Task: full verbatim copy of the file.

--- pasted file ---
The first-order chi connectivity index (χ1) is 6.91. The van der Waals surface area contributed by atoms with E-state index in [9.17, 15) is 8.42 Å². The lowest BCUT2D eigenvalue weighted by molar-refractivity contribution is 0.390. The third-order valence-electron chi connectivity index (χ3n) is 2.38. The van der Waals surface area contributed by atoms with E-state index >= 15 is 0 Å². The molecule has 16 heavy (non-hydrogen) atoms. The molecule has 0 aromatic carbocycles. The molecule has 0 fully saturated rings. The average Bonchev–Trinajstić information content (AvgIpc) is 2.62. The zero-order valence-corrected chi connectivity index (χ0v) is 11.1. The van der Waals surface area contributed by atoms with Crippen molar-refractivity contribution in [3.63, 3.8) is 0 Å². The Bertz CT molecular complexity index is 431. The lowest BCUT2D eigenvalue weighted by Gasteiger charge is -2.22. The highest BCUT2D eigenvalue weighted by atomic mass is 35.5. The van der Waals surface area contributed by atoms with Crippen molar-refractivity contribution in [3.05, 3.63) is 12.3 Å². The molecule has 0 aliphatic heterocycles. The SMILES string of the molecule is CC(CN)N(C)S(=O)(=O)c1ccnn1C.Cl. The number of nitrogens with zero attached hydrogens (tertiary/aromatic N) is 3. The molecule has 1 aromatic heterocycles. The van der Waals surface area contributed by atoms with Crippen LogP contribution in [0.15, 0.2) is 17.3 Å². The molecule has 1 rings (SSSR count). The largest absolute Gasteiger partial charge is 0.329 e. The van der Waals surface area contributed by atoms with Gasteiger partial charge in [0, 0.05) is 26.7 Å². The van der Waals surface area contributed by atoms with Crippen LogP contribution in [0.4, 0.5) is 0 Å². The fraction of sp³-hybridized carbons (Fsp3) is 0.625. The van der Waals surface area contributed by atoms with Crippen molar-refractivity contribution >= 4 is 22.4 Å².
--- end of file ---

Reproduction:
The first-order chi connectivity index (χ1) is 6.91. The van der Waals surface area contributed by atoms with E-state index in [9.17, 15) is 8.42 Å². The lowest BCUT2D eigenvalue weighted by molar-refractivity contribution is 0.390. The third-order valence-electron chi connectivity index (χ3n) is 2.38. The van der Waals surface area contributed by atoms with E-state index >= 15 is 0 Å². The molecule has 16 heavy (non-hydrogen) atoms. The molecule has 0 aromatic carbocycles. The molecule has 0 fully saturated rings. The average Bonchev–Trinajstić information content (AvgIpc) is 2.62. The zero-order valence-corrected chi connectivity index (χ0v) is 11.1. The van der Waals surface area contributed by atoms with Crippen molar-refractivity contribution in [3.63, 3.8) is 0 Å². The Bertz CT molecular complexity index is 431. The lowest BCUT2D eigenvalue weighted by Gasteiger charge is -2.22. The highest BCUT2D eigenvalue weighted by atomic mass is 35.5. The van der Waals surface area contributed by atoms with Crippen molar-refractivity contribution in [3.05, 3.63) is 12.3 Å². The molecule has 0 aliphatic heterocycles. The SMILES string of the molecule is CC(CN)N(C)S(=O)(=O)c1ccnn1C.Cl. The number of nitrogens with zero attached hydrogens (tertiary/aromatic N) is 3. The molecule has 1 aromatic heterocycles. The van der Waals surface area contributed by atoms with Crippen LogP contribution in [0.15, 0.2) is 17.3 Å². The molecule has 1 rings (SSSR count). The largest absolute Gasteiger partial charge is 0.329 e. The van der Waals surface area contributed by atoms with Gasteiger partial charge in [0, 0.05) is 26.7 Å². The van der Waals surface area contributed by atoms with Crippen LogP contribution in [0.4, 0.5) is 0 Å². The fraction of sp³-hybridized carbons (Fsp3) is 0.625. The van der Waals surface area contributed by atoms with Crippen molar-refractivity contribution >= 4 is 22.4 Å².